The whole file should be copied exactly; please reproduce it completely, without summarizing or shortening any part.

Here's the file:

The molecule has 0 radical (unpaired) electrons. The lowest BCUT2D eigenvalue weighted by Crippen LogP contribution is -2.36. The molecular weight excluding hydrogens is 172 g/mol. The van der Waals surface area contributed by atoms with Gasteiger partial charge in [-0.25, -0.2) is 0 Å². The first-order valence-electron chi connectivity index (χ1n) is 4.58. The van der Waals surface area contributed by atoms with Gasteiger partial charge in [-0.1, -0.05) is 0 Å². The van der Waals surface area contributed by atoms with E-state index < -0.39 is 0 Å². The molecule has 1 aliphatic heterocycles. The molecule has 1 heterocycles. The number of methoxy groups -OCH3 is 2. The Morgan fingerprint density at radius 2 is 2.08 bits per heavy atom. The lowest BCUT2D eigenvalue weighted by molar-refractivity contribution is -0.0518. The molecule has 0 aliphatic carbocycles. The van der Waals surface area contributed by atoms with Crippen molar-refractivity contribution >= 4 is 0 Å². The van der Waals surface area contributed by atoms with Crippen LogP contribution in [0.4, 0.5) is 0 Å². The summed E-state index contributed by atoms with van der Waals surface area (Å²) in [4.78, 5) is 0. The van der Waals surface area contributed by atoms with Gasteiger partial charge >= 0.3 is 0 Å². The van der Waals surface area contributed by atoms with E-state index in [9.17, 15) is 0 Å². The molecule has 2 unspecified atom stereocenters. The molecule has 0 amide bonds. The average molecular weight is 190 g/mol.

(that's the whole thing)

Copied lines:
The molecule has 0 radical (unpaired) electrons. The lowest BCUT2D eigenvalue weighted by Crippen LogP contribution is -2.36. The molecular weight excluding hydrogens is 172 g/mol. The van der Waals surface area contributed by atoms with Gasteiger partial charge in [-0.25, -0.2) is 0 Å². The first-order valence-electron chi connectivity index (χ1n) is 4.58. The van der Waals surface area contributed by atoms with Gasteiger partial charge in [-0.1, -0.05) is 0 Å². The van der Waals surface area contributed by atoms with E-state index < -0.39 is 0 Å². The molecule has 1 aliphatic heterocycles. The molecule has 1 heterocycles. The number of methoxy groups -OCH3 is 2. The Morgan fingerprint density at radius 2 is 2.08 bits per heavy atom. The lowest BCUT2D eigenvalue weighted by molar-refractivity contribution is -0.0518. The molecule has 0 aliphatic carbocycles. The van der Waals surface area contributed by atoms with Crippen molar-refractivity contribution >= 4 is 0 Å². The van der Waals surface area contributed by atoms with Crippen LogP contribution in [0.4, 0.5) is 0 Å². The summed E-state index contributed by atoms with van der Waals surface area (Å²) in [4.78, 5) is 0. The van der Waals surface area contributed by atoms with Gasteiger partial charge >= 0.3 is 0 Å². The van der Waals surface area contributed by atoms with E-state index in [9.17, 15) is 0 Å². The molecule has 2 unspecified atom stereocenters. The molecule has 0 amide bonds. The average molecular weight is 190 g/mol.